Despite a high level of public awareness, initial sales of the product were slow, which the marketer attributed primarily to the spread's intensely strong taste. Many consumers likened it to "rusty salt" or "highly concentrated soy paste" before learning to spread it thinly on bread. A little Vegemite—or "A mere smear"—went a long way.
Joining with Kraft
In 1926, Walker joined with James L. Kraft of Chicago to form Kraft Walker Cheese Co., which began manufacturing processed cheese in Australia. In 1928, Mr. Walker, still controlling the Vegemite brand, changed the product's name to Parwill and ran the slogan, "If Ma might, then Pa will!"—a parody of Marmite's popular "My mate—Marmite." The new name failed to increase sales, however, and it was soon changed back to Vegemite.
The Walker-Kraft partnership continued until 1935, when Mr. Kraft acquired controlling interest in the company after Mr. Walker's death.
The first truly successful campaign for Vegemite came promotion that year; a coupon included with Kraft-Walker Blue Packet cheddar cheese dramatically increased sales of the spread.
The campaign that launched Vegemite across Australia, however, came two years later in the form of a contest in which consumers submitted limericks with a Vegemite theme to win prizes such as imported cars. The contest generated tremendous national awareness of Vegemite, and sales grew dramatically.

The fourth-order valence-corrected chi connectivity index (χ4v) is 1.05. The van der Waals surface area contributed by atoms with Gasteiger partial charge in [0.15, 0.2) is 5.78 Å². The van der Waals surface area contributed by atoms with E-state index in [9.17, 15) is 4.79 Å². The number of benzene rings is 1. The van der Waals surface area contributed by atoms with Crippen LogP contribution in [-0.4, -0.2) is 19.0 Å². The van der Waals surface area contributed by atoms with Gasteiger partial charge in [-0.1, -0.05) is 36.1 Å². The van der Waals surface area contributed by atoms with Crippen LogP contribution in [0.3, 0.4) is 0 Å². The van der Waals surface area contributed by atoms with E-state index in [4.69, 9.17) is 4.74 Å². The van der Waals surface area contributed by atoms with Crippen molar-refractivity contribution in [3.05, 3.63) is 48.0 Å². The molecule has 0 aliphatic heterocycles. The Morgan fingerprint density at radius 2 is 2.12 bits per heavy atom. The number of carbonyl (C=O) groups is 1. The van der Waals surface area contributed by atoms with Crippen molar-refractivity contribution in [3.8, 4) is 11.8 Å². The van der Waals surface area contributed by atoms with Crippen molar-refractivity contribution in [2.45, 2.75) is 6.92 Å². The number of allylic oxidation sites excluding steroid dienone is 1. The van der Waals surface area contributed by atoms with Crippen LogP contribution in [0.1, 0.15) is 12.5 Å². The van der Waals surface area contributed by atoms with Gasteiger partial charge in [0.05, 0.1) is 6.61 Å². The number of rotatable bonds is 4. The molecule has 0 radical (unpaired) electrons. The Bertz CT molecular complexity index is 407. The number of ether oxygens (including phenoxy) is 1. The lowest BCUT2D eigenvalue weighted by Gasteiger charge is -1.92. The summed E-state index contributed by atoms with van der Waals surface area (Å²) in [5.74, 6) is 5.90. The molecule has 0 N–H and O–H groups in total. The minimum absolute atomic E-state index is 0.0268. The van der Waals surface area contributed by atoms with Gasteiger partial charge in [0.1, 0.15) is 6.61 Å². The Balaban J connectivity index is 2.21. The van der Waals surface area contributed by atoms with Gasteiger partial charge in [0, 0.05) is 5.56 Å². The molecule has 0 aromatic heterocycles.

Following this boost in awareness, Vegemite received a nutritional endorsement from the British Medical Association in 1939. Soon, doctors across Australia began to recommend it to patients as a balanced, nutrient-rich food.
When Australia entered World War II, Vegemite was in every Australian soldier's ration kit. The demand for Vegemite among soldiers suddenly became so strong (the intense taste made the rest of the meal ration more palatable) that domestic shortages were common. When the soldiers returned home, most were hooked on the spread, and domestic sales soared.
With the postwar baby boom, an entire generation of children grew up with Vegemite. In 1946, label tie-ins with Walt Disney Co. characters cemented the product's image as the healthy spread for parents to feed their children. This family image led to the 1954 launch of the product's only famous ad campaign, "We're Happy Little Vegemites," created by J. Walter Thompson Co.
What began as a radio jingle soon became a national craze, and sales continued to rise. The "Happy Little Vegemites" campaign lasted until it was replaced with the less memorable "Three Stages of Man" campaign in the mid-1960s. The "Three Stages" campaign emphasized the health benefits of Vegemite to all age groups. Sales leveled off, however, and the "Pass the Vegemite, Mum" campaign, which ran until the 1980s, was created.
Over the years, Vegemite was transformed from a mere product into an Australian cultural icon. The Australian band Men at Work gave the brand international exposure in the song "Down Under," with the lyric, "He just smiled and gave me a Vegemite sandwich." Recognizing a trend, Kraft brought back the "Happy Little Vegemites" campaign with a retro twist, using the same jingle but matching it with nostalgic 8mm film.
Vegemite celebrated its 75th anniversary in 1997. At that time, Australians were consuming 22 million jars of Vegemite a year, and more than 90% of Australian homes had Vegemite in the cupboard. Kraft celebrated by sponsoring a competition in which more than 900 schools sang the "Happy Little Vegemites" jingle for a chance to win a $75,000 prize.
The Vegemite account was handled by JWT for most of the brand's history until the late 1980s, when it was shifted to Mojo, Melbourne. But after a 14-year association, Kraft moved Vegemite back to JWT in January 2001 as part of a global agency realignment.